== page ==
Is God concerned today about our eating habits?  If we were to adopt Levitical dietary restrictions today, would our health would dramatically improve?  Is His concern for shaphan (rock badger) well founded?  Will eating them clog up our arteries?
I keep thinking about a phrase I find myself saying to my kids quite a bit,  "We do not make these rules in order to torture you or make your life miserable.  We keep these rules because we love you, and want you to be healthy and safe." 
Is this what God was thinking?  Was He trying to keep his people healthy and safe?
It all seems to revolve around holiness.  He wanted to be sure the Israelites knew what was clean, and unclean.  He insisted on cleanliness, because He wanted to have a relationship with them. 
He wanted to maintain His presence.
And if they ventured into uncleanliness, there were rules about how to deal with it.  
What did Moses say after the death of Aaron's sons?

"It is what the LORD spoke, saying,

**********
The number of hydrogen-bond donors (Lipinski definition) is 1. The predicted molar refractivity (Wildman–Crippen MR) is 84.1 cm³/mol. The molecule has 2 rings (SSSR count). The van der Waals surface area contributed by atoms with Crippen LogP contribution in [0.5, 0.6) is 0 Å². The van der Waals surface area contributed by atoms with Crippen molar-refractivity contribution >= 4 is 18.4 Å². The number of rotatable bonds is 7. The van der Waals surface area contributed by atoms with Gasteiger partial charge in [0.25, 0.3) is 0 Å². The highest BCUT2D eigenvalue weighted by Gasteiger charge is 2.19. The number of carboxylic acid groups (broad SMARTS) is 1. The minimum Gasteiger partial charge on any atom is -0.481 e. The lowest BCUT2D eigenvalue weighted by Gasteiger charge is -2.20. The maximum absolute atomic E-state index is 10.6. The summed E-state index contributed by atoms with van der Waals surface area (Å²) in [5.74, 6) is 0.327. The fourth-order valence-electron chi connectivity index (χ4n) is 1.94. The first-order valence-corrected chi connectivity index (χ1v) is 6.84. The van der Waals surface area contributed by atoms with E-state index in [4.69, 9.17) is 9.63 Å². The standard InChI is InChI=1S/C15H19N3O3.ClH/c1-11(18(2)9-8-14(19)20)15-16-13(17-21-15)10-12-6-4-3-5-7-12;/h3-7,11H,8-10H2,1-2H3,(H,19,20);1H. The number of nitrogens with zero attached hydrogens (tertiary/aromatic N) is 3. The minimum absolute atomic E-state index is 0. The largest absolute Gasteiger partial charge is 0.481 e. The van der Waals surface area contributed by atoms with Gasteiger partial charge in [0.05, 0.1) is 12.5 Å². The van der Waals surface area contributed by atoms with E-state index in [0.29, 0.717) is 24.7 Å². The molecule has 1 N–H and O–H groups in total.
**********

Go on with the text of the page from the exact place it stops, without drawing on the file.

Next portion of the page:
'By those who come near Me I will be treated as holy,
         And before all the people I will be honored.'"

Maybe Leviticus is not so pointless and overwhelming as I thought.

It's all in the details....

We should follow God's instructions. 
We should treat Him as holy. 
We should honor him before all the people. 

And if we do...
We will experience His presence. 

Promises from Psalm 37: 3-6

Trust in the LORD and do good;
 Dwell in the land and cultivate faithfulness.

 Delight yourself in the LORD;
 And He will give you the desires of your heart. 
 Commit your way to the LORD,
 Trust also in Him, and He will do it.

He will bring forth your righteousness as the light
 And your judgment as the noonday